"The Christianity of history is not Protestantism. If ever there were a safe truth it is this, and Protestantism has ever felt it so; to be deep in history is to cease to be a Protestant." (-John Henry Newman, An Essay on the Development of Christian Doctrine).

"Where the bishop is, there let the people gather; just as where ever Jesus Christ is, there is the Catholic Church". -St. Ignatius of Antioch (ca 110 AD)a martyr later thrown to the lions, wrote to a church in Asia Minor. Antioch was also where the term "Christian" was first used.

“But if I should be delayed, you should know how to behave in the household of God, which is the church of the living God, the pillar and foundation of truth.” 1 Timothy 3:15

"This is the sole Church of Christ, which in the Creed we profess to be one, holy, catholic and apostolic." -CCC 811

Saturday, October 16, 2010

Bishop of Fulham to take up Ordinariate

Bishop John Broadhurst (Photo Source: hermaneutics of continuity)
Catholic Herald UK - The Anglican bishop of Fulham and the chairman of Forward in Faith International has announced he will resign before the end of the year to join an Ordinariate.

Speaking at Forward in Faith’s National Assembly today, Bishop John Broadhurst, who is a senior figure in the Anglo-Catholic movement, said he intended to tender his resignation before the end of the year and join the Ordinariate in Britain when it is established. He has said that he will remain the chairman of Forward in Faith, which he says is not an Anglican organisation.

Bishop Broadhurst is a suffragan bishop of the Diocese of London. He said the Bishop of London would likely appoint someone new to fill the post Bishop Broadhurst is vacating.

He is the first senior Anglo-Catholic to announce publicly that he will join an Ordinariate when it is founded.

Two “flying bishops”, or bishops who are appointed to provide pastoral care for Anglicans who cannot in good conscience accept women priests, are also likely to tender their resignations before the end of the year in order to join an Ordinariate.

Both Bishop Andrew Burnham of Ebbsfleet and Bishop Keith Newton of Richborough are believed to be taking up the offer Pope Benedict made last autumn with the Apostolic Constitution Anglicanorum coetibus, which allows for a new canonical structure for Anglicans wishing to be in full communion with Rome while retaining their identity.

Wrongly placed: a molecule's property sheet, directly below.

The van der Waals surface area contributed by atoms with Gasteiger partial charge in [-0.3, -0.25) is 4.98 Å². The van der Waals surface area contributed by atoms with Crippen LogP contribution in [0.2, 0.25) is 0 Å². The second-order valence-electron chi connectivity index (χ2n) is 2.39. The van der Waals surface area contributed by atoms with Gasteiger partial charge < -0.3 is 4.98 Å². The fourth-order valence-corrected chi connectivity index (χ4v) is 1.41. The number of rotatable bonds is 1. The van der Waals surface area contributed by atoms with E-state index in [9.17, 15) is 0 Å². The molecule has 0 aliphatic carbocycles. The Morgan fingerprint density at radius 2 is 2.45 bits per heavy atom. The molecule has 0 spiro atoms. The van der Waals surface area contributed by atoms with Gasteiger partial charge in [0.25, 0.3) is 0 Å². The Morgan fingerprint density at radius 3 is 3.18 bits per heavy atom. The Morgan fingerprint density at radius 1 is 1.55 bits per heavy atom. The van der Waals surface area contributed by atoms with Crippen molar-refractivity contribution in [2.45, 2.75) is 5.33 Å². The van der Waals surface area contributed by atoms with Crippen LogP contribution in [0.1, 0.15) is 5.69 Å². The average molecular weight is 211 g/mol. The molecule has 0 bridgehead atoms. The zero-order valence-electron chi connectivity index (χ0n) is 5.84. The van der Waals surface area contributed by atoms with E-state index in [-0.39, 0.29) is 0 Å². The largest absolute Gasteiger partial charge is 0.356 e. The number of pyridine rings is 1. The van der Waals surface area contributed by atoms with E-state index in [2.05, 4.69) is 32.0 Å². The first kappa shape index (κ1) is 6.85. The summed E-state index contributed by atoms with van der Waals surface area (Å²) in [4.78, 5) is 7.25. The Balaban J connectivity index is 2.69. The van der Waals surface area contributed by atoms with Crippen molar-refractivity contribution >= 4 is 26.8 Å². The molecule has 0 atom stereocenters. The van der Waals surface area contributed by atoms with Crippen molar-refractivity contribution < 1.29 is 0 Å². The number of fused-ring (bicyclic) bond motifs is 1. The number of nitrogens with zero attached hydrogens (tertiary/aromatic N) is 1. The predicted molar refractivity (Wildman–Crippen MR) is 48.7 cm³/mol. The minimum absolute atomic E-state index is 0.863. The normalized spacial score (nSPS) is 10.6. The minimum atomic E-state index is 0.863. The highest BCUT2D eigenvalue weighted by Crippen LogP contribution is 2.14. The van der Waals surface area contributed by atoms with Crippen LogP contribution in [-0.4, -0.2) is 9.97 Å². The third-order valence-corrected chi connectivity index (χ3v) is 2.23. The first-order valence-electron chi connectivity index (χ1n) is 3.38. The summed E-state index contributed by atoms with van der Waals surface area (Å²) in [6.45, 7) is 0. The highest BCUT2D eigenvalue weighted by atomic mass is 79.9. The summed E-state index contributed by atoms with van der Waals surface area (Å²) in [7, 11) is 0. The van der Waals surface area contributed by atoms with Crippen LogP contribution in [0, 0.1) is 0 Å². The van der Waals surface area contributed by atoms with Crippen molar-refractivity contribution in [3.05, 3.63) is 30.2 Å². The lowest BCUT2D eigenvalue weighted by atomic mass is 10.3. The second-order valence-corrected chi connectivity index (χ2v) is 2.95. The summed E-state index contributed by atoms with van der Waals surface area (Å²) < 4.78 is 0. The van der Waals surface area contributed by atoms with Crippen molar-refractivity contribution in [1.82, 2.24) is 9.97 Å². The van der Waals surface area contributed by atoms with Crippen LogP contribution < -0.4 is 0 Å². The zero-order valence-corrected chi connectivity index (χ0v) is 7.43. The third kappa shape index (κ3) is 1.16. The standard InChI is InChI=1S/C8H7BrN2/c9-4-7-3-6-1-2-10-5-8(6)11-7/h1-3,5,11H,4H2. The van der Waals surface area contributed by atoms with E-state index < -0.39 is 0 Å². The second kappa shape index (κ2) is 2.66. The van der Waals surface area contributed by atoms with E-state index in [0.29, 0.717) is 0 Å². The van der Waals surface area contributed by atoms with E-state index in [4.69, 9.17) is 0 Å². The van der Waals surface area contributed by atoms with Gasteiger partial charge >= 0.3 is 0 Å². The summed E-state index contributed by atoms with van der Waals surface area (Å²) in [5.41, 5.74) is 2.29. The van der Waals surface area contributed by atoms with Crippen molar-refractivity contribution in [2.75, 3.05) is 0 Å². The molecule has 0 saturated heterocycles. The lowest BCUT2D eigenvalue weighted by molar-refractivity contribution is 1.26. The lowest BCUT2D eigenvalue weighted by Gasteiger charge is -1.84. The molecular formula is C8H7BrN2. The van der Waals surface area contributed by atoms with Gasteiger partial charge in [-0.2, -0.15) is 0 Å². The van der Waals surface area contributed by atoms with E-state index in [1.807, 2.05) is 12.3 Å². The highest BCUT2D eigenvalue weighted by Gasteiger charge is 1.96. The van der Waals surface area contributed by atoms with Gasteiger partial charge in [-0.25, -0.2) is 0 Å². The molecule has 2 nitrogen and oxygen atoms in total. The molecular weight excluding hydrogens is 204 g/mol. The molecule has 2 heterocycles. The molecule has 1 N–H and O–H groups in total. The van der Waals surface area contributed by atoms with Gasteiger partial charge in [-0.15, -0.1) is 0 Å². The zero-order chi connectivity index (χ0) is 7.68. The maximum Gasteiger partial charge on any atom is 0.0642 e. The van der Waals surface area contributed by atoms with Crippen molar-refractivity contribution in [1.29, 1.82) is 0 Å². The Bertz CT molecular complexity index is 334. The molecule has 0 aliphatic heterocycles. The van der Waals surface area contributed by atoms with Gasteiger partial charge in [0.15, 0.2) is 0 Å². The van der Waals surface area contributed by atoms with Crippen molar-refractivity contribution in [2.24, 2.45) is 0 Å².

This year, the General Synod of the Church of England voted down proposed measures which would have offered traditionalists a structural protection from being overseen by women bishops.

At a series of meetings called last month by the Anglican bishop of Plymouth to the signatories of a 2008 open letter against women bishops written to the Archbishop of Canterbury and the Archbishop of York, traditionalists discussed taking up the Ordinariate. They also created a new society called St Wilfrid and St Hilda for Anglo-Catholics who were not sure about the Ordinariate.

Groups of Anglicans wishing to take up an Ordinariate must first write to the Congregation for the Doctrine of the Faith formally requesting the canonical structure to be erected.

The Personal Ordinariate most resembles a military diocese and is thought to range over the territory of individual Episcopal conferences.

Pope Benedict XVI published the Apostolic Constitution Anglicanorum coetibus last November.

So far formal requests have been made in the United States, Canada and Australia among other countries.

In Britain Ordinariate groups have been forming informally over the last year as flying bishops have tried to explain to their clergy and lay people what the Pope’s offer would entail.

Among the largest worry for Anglicans considering taking up Anglicanorum coetibus is the fact that they are unlikely to be able to take buildings with them when they cross the Tiber.

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